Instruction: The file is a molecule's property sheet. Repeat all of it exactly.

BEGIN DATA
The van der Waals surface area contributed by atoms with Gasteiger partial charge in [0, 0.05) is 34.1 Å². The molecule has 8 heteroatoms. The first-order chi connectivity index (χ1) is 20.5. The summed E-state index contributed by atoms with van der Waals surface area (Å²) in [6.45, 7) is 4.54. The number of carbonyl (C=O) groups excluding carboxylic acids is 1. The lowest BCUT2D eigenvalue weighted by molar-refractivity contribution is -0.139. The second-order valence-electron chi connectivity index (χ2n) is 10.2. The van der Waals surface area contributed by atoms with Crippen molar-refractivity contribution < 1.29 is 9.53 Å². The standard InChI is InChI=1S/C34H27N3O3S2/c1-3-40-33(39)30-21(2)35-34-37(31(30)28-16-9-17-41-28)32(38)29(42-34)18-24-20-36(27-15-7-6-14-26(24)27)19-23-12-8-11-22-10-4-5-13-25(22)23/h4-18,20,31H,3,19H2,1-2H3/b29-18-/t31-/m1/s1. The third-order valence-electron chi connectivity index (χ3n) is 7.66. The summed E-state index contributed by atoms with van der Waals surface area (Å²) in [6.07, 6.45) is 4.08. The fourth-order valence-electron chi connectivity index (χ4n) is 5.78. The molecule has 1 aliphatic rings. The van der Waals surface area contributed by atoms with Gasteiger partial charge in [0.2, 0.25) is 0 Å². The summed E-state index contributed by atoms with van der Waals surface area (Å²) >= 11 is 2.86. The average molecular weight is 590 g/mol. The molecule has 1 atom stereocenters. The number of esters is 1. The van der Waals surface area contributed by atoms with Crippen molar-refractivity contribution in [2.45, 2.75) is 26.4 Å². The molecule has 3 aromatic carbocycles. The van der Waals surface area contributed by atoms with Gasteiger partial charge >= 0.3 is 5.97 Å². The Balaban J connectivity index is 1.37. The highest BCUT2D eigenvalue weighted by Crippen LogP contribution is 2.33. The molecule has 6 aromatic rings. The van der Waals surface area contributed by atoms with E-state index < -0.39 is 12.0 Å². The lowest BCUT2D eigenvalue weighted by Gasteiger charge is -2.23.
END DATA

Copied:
The van der Waals surface area contributed by atoms with Gasteiger partial charge in [0, 0.05) is 34.1 Å². The molecule has 8 heteroatoms. The first-order chi connectivity index (χ1) is 20.5. The summed E-state index contributed by atoms with van der Waals surface area (Å²) in [6.45, 7) is 4.54. The number of carbonyl (C=O) groups excluding carboxylic acids is 1. The lowest BCUT2D eigenvalue weighted by molar-refractivity contribution is -0.139. The second-order valence-electron chi connectivity index (χ2n) is 10.2. The van der Waals surface area contributed by atoms with Crippen molar-refractivity contribution < 1.29 is 9.53 Å². The standard InChI is InChI=1S/C34H27N3O3S2/c1-3-40-33(39)30-21(2)35-34-37(31(30)28-16-9-17-41-28)32(38)29(42-34)18-24-20-36(27-15-7-6-14-26(24)27)19-23-12-8-11-22-10-4-5-13-25(22)23/h4-18,20,31H,3,19H2,1-2H3/b29-18-/t31-/m1/s1. The third-order valence-electron chi connectivity index (χ3n) is 7.66. The summed E-state index contributed by atoms with van der Waals surface area (Å²) in [6.07, 6.45) is 4.08. The fourth-order valence-electron chi connectivity index (χ4n) is 5.78. The molecule has 1 aliphatic rings. The van der Waals surface area contributed by atoms with Gasteiger partial charge in [0.2, 0.25) is 0 Å². The summed E-state index contributed by atoms with van der Waals surface area (Å²) >= 11 is 2.86. The average molecular weight is 590 g/mol. The molecule has 1 atom stereocenters. The number of esters is 1. The van der Waals surface area contributed by atoms with Crippen molar-refractivity contribution in [2.45, 2.75) is 26.4 Å². The molecule has 3 aromatic carbocycles. The van der Waals surface area contributed by atoms with Gasteiger partial charge >= 0.3 is 5.97 Å². The Balaban J connectivity index is 1.37. The highest BCUT2D eigenvalue weighted by Crippen LogP contribution is 2.33. The molecule has 6 aromatic rings. The van der Waals surface area contributed by atoms with E-state index < -0.39 is 12.0 Å². The lowest BCUT2D eigenvalue weighted by Gasteiger charge is -2.23.